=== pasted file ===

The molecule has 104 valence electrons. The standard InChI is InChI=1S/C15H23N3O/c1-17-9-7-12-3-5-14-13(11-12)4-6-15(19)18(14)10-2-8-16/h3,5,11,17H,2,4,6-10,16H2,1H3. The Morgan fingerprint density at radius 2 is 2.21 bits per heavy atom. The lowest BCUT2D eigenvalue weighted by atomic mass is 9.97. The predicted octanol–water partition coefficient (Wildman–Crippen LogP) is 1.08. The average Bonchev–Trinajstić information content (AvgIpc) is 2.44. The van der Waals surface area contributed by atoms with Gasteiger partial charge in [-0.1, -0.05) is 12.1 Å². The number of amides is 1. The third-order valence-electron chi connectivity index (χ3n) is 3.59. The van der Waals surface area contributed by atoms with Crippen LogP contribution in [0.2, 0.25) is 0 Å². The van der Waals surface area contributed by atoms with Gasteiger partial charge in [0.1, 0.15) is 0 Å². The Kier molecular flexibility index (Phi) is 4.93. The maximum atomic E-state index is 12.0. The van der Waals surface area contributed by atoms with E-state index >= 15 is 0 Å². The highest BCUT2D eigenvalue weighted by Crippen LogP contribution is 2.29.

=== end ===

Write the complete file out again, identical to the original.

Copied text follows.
The molecule has 104 valence electrons. The standard InChI is InChI=1S/C15H23N3O/c1-17-9-7-12-3-5-14-13(11-12)4-6-15(19)18(14)10-2-8-16/h3,5,11,17H,2,4,6-10,16H2,1H3. The Morgan fingerprint density at radius 2 is 2.21 bits per heavy atom. The lowest BCUT2D eigenvalue weighted by atomic mass is 9.97. The predicted octanol–water partition coefficient (Wildman–Crippen LogP) is 1.08. The average Bonchev–Trinajstić information content (AvgIpc) is 2.44. The van der Waals surface area contributed by atoms with Gasteiger partial charge in [-0.1, -0.05) is 12.1 Å². The number of amides is 1. The third-order valence-electron chi connectivity index (χ3n) is 3.59. The van der Waals surface area contributed by atoms with Crippen LogP contribution in [0.2, 0.25) is 0 Å². The van der Waals surface area contributed by atoms with Gasteiger partial charge in [0.1, 0.15) is 0 Å². The Kier molecular flexibility index (Phi) is 4.93. The maximum atomic E-state index is 12.0. The van der Waals surface area contributed by atoms with E-state index >= 15 is 0 Å². The highest BCUT2D eigenvalue weighted by Crippen LogP contribution is 2.29.